‘Electronic village’ project equips Dearne residents for work with computer skills
A scheme aimed at providing Dearne Valley residents with the keyboard skills they will need to find work – financed with money from Barnsley Council - has proved a huge success.
The Dearne Electronic Community Village has been given a contract to provide services by the Dearne Area Council, a body made up of councillors representing the district who have a budget of council cash to spend on improving the area.
It had previously been operating on a more informal basis, with less secure funding.
An update report to Area Council members gives the project a series of green lights on a ‘traffic light’ rating, getting seven people into local employment in the space of three months against an annual target of 20.
In the same period 28 learners were recruited, against an annual expectation of 100 and 20 went into further training, with the annual target for that set at 50.
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Numbers achieving a qualification were slightly below target, with 20 making that leap in three months against the annual target of 90.
To qualify for the scheme, learners have to be unemployed and are referred to the project, which costs the Area Council £33,000 a year, from several sources, including the Job Centre.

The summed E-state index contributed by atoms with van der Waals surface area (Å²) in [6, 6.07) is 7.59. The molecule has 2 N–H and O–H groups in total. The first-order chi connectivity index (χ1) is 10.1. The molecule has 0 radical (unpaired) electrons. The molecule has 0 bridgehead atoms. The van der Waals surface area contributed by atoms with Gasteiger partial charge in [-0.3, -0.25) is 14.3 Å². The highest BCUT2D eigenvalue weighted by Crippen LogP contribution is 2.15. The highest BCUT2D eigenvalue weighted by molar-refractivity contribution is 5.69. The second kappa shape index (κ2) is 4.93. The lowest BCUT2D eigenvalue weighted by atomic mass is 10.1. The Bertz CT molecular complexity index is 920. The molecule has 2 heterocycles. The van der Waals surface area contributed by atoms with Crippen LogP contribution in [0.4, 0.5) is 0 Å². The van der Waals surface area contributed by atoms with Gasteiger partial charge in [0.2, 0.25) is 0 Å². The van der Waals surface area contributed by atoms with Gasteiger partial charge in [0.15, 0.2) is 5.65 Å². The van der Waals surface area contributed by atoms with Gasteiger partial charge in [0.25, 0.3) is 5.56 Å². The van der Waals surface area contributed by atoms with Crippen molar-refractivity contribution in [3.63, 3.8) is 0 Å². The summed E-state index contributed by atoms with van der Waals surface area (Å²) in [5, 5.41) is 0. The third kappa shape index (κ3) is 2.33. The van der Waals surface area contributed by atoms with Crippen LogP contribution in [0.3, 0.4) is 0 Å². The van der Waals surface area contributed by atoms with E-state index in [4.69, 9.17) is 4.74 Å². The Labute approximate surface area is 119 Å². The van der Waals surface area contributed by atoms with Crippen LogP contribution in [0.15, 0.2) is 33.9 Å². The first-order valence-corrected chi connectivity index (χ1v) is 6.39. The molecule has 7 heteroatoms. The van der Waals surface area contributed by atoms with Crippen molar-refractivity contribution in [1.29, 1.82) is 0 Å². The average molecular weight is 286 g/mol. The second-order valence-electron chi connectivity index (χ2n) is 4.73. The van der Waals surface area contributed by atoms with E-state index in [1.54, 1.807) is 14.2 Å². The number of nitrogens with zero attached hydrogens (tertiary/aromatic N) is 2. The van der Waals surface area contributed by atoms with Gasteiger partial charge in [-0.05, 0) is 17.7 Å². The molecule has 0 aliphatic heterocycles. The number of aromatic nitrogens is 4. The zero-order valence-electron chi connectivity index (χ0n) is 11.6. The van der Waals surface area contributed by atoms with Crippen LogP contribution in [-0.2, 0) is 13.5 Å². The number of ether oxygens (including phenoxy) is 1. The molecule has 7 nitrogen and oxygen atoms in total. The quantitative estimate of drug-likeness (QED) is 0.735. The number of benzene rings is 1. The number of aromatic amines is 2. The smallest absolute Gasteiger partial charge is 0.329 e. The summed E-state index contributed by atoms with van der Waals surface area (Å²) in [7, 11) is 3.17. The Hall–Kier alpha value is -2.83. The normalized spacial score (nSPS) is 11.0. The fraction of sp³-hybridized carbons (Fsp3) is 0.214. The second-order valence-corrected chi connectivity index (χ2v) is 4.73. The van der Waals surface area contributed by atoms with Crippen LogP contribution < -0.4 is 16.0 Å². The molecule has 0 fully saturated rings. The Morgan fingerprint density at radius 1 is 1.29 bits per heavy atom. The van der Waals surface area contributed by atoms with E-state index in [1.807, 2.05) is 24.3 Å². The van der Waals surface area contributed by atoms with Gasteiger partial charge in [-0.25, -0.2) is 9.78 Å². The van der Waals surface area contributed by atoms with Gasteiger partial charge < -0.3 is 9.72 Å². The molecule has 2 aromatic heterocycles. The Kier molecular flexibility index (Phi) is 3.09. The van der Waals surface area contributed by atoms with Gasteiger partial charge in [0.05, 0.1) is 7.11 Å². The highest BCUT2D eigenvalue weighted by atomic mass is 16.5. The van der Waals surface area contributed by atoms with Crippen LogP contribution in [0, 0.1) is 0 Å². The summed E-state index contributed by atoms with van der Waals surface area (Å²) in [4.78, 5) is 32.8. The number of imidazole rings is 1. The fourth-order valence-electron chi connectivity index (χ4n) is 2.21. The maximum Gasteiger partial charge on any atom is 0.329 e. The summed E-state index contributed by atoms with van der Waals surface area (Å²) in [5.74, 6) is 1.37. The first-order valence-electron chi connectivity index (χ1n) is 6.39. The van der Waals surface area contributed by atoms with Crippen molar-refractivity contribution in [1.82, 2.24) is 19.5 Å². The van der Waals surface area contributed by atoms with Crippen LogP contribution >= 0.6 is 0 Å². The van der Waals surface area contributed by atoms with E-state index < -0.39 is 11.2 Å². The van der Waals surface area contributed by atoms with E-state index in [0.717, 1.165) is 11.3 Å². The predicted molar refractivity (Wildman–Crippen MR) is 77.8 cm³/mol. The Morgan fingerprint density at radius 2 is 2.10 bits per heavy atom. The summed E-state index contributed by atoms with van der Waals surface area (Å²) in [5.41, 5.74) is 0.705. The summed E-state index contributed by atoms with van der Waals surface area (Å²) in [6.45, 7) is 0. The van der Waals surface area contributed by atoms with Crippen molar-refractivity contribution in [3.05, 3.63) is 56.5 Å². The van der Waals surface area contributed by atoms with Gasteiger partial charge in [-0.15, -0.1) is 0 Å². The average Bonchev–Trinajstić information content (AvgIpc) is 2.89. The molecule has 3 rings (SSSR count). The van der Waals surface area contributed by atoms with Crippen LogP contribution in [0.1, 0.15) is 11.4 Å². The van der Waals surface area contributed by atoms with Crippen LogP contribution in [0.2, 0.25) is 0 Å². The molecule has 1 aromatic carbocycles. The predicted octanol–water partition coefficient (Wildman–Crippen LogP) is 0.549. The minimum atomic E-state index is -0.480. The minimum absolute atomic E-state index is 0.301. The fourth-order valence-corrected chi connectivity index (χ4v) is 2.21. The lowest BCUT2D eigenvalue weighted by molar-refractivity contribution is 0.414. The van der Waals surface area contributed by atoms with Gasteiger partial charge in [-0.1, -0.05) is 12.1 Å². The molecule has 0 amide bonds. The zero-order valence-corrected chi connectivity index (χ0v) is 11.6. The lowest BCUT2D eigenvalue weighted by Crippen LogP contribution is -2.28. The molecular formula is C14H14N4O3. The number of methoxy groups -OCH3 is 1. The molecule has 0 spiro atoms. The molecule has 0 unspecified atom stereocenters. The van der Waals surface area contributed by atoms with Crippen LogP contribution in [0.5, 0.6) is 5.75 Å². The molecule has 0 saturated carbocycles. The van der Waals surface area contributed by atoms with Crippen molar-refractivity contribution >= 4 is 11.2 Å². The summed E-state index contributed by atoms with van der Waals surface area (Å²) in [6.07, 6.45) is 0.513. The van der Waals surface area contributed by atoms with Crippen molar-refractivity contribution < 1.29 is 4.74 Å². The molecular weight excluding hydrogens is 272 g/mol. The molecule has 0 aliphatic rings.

One concern is an increase in numbers of people attending who have learning difficulties, who are jobseeking after failing health assessments.
Councillors have been told that “many of these learners are not fit, either physically or mentally, for employment” in a report. There is a concern that could have a long term adverse impact on the scheme’s performance against targets set by the Area Council, if the situation continues.
Many of those involved in training are long-term unemployed, with health problems and experiencing financial hardship, with some seeking loans to pay for essentials.
Some of those are referred to an advice service, which is also financed by the Area Council.